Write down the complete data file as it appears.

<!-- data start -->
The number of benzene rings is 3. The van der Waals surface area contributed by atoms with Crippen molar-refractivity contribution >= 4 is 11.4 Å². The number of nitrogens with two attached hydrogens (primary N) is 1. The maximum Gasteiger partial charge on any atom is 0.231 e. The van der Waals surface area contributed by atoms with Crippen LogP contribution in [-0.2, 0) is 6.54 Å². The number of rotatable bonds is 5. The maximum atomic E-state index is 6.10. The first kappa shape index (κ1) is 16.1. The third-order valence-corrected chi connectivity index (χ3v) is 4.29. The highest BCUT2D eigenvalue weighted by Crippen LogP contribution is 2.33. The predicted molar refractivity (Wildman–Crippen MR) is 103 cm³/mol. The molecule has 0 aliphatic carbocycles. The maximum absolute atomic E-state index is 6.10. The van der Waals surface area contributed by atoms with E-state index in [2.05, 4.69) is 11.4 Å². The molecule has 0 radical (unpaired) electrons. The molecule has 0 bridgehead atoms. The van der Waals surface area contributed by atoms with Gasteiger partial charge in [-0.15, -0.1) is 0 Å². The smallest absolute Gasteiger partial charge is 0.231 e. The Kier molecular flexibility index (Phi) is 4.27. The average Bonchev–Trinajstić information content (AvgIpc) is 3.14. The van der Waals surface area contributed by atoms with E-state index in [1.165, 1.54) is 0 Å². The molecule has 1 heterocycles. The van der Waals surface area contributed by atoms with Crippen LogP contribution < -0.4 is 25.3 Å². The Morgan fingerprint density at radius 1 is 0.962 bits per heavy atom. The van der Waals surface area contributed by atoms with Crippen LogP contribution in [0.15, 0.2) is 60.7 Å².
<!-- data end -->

The number of benzene rings is 3. The van der Waals surface area contributed by atoms with Crippen molar-refractivity contribution >= 4 is 11.4 Å². The number of nitrogens with two attached hydrogens (primary N) is 1. The maximum Gasteiger partial charge on any atom is 0.231 e. The van der Waals surface area contributed by atoms with Crippen LogP contribution in [-0.2, 0) is 6.54 Å². The number of rotatable bonds is 5. The maximum atomic E-state index is 6.10. The first kappa shape index (κ1) is 16.1. The third-order valence-corrected chi connectivity index (χ3v) is 4.29. The highest BCUT2D eigenvalue weighted by Crippen LogP contribution is 2.33. The predicted molar refractivity (Wildman–Crippen MR) is 103 cm³/mol. The molecule has 0 aliphatic carbocycles. The maximum absolute atomic E-state index is 6.10. The van der Waals surface area contributed by atoms with E-state index in [2.05, 4.69) is 11.4 Å². The molecule has 0 radical (unpaired) electrons. The molecule has 0 bridgehead atoms. The van der Waals surface area contributed by atoms with Gasteiger partial charge in [-0.15, -0.1) is 0 Å². The smallest absolute Gasteiger partial charge is 0.231 e. The Kier molecular flexibility index (Phi) is 4.27. The average Bonchev–Trinajstić information content (AvgIpc) is 3.14. The van der Waals surface area contributed by atoms with E-state index in [1.165, 1.54) is 0 Å². The molecule has 1 heterocycles. The van der Waals surface area contributed by atoms with Crippen LogP contribution < -0.4 is 25.3 Å². The Morgan fingerprint density at radius 1 is 0.962 bits per heavy atom. The van der Waals surface area contributed by atoms with Crippen LogP contribution in [0.15, 0.2) is 60.7 Å².